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English author George Meredith wrote, “The true test of comedy is that it shall awaken thoughtful laughter.” Slaughterhouse-Five would have been quite the comedy in Meredith’s eyes, because it is an extremely satirical work.
Satire is writing that ridicules human weakness in order to bring about social reform. Ridicule, in this case, is humorous mockery of something, making people thoughtfully laugh about the situations which these characters find themselves in. In the Kurt Vonnegut novel Slaughterhouse-Five, the main character Billy wants only to have a normal American life, but his studies to become an optometrist are interrupted by his being drafted into the army during World War II and, as a prisoner of war, experiences the tragic bombing of Dresden.
Then, he begins regular travels to the planet Tralfamadore. He also begins to become “unstuck in time;” he is time traveling. This essay discusses the use of satire in Slaughterhouse-Five to communicate to the reader the themes which are addressed in the book.
In chapter four of Slaughterhouse-Five, satire is used through the comic depiction of a war film depicting the process of dropping bombs, all the way from mining the materials needed to make the bombs, to dropping them, to the planes landing back where they came from (74-75).
This film, though, is described as it played backwards, as if somebody is rewinding a VHS cassette. Comic relief is the inclusion of something humorous often to heighten the emotional impact by means of contrast. The war film, when played backwards, conveys a very serious topic, but is lightened by the diverting and comical description of the reverse playing of the film.
Comic relief is used to make the reader laugh and pay attention to what in other situations would be a very dry and boring scene, and likely think about it later. This part of the story addresses the destruction of war, a main theme of Slaughterhouse-Five. By the use of comic relief, the reader is forced not to ignore the scene for fear of having to think about the destruction of war, satirically pointing out the reader’s distaste for tough topics such as the destruction of war. It also explicitly, yet not grossly, highlights the destruction of, specifically, dropping bombs as a wartime tactic.
Farce is a comedy characterized by improbable plot situations, exaggerated characters, and broad satire. In Slaughterhouse-Five, one of the many instances of farce is the character Howard W. Campbell, Jr. (128-131). Campbell is an ex-prisoner of war who has turned his support to the Germans and is trying to form a unit of Americans who shift their allegiance to the Germans to fight against the Russian Communists. In his ridiculous and highly symbolic outfit, he tries to appeal to the American prisoners of war his ideas that the Germans are fighting for many of the same purposes as the Americans: against the Communists. Because of the outrageous and funny nature of Campbell, one is forced to think about the rash idealism which he stands for.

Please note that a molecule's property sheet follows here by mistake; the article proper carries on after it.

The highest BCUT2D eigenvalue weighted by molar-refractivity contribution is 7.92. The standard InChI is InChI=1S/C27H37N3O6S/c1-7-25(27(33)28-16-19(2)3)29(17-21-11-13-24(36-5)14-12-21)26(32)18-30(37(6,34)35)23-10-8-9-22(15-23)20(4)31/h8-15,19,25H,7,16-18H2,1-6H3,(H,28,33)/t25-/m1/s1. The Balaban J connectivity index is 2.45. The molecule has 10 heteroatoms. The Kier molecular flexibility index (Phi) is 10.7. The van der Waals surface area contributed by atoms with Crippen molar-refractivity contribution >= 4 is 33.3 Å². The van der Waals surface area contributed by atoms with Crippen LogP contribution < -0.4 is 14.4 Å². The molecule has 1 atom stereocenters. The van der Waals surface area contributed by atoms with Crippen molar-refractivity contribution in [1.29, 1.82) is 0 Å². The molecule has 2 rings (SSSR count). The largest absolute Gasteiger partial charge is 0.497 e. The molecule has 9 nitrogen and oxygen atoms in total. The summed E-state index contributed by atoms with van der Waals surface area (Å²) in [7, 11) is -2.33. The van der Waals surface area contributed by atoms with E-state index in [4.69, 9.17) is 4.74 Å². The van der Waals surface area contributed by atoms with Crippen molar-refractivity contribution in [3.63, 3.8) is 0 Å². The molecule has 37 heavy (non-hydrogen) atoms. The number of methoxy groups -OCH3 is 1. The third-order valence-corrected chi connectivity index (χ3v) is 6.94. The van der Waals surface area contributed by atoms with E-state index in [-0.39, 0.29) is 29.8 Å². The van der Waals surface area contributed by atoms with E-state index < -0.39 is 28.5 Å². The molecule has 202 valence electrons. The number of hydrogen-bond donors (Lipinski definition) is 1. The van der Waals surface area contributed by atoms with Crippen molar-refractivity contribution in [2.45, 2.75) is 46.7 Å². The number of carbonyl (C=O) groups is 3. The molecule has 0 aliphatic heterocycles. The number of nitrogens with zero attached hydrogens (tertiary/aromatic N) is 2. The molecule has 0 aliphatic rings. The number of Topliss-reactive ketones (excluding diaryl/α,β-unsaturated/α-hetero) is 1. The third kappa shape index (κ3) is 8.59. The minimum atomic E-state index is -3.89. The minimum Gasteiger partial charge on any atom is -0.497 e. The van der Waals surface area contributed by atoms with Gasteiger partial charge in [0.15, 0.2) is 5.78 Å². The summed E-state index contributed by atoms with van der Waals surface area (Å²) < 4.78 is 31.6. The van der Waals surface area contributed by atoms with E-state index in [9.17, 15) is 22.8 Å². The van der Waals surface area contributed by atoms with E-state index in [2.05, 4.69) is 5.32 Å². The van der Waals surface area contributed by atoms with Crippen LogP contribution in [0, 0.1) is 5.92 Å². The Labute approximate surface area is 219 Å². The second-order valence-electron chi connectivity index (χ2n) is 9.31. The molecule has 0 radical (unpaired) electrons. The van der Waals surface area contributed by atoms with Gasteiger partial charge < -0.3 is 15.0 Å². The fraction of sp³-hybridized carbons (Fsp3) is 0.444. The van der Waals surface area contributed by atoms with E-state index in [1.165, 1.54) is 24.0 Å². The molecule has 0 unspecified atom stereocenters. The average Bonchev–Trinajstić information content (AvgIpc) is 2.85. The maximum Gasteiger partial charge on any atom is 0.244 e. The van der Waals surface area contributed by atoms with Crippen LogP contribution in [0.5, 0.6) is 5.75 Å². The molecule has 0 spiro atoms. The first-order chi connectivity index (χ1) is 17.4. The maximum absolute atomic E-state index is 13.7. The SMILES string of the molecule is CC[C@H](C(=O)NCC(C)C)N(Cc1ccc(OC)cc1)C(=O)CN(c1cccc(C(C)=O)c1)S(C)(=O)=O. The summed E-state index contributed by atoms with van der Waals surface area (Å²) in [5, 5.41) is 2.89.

Farce in this situation is used to denounce the metanarratives that are taught in war. It first emphasizes the craziness of the German ideal, and then the dogmatic wills of the Americans who do anything to reiterate their hatred for Communists. Then, when Edgar Derby, the leader of the American prisoners of war, stands up to speak against Campbell, the section is used to denounce the post-World War I anti-German metanarrative.
Black comedy is the combining of morbid and serious topics with elements of low comedy to underscore the senseless futility of life. It is used as a form of comic relief in Slaughterhouse-Five while Billy is on a plane on the way to the convention of optometrists (155-156). His father-in-law asks the barbershop quartet to sing his favorite song. The song is quite comical and uses lots of low humor, such as cursing and parodying Polish accents. This reminds the author of a very serious time when Billy saw a Polish man being hanged in the street during World War II for having sexual intercourse with a German woman. The reader is pulled in by the funny song which is then related to the very serious topic of racial discrimination and hate. This connects to the theme of the terribleness of racial hatred.
Irony is something that is opposite of what is meant, what is supposed to happen, or what makes sense. In Slaughterhouse-Five, irony occurs in the Kilgore Trout story about Jesus (109). He is a nobody, and for fun, the Romans crucify him. Then, they realize that he is the son of God and that he was an unfortunate person to kill. This causes the reader to rethink everything they have thought about the the gospel of Jesus Christ and free will, and also to laugh about their ignorance of this new idea of what really happened in the beginning of the New Testament.
The theme addressed by this short story is that nobody is completely sure of what is going on, and somebody else such as God must be in charge, thus, there is no free will. Many themes are addressed in Kurt Vonnegut’s novel, Slaughterhouse-Five, like the denunciation of the metanarratives popularized during war, the disagreement with the legitimacy of the destruction of war, the horribleness of racial hatred, and the lack of free will. These topics are discussed in Slaughterhouse-Five through the use of humorous elements such as black comedy and farce. One may choose to think about these very important themes, and maybe they will affect one’s life.
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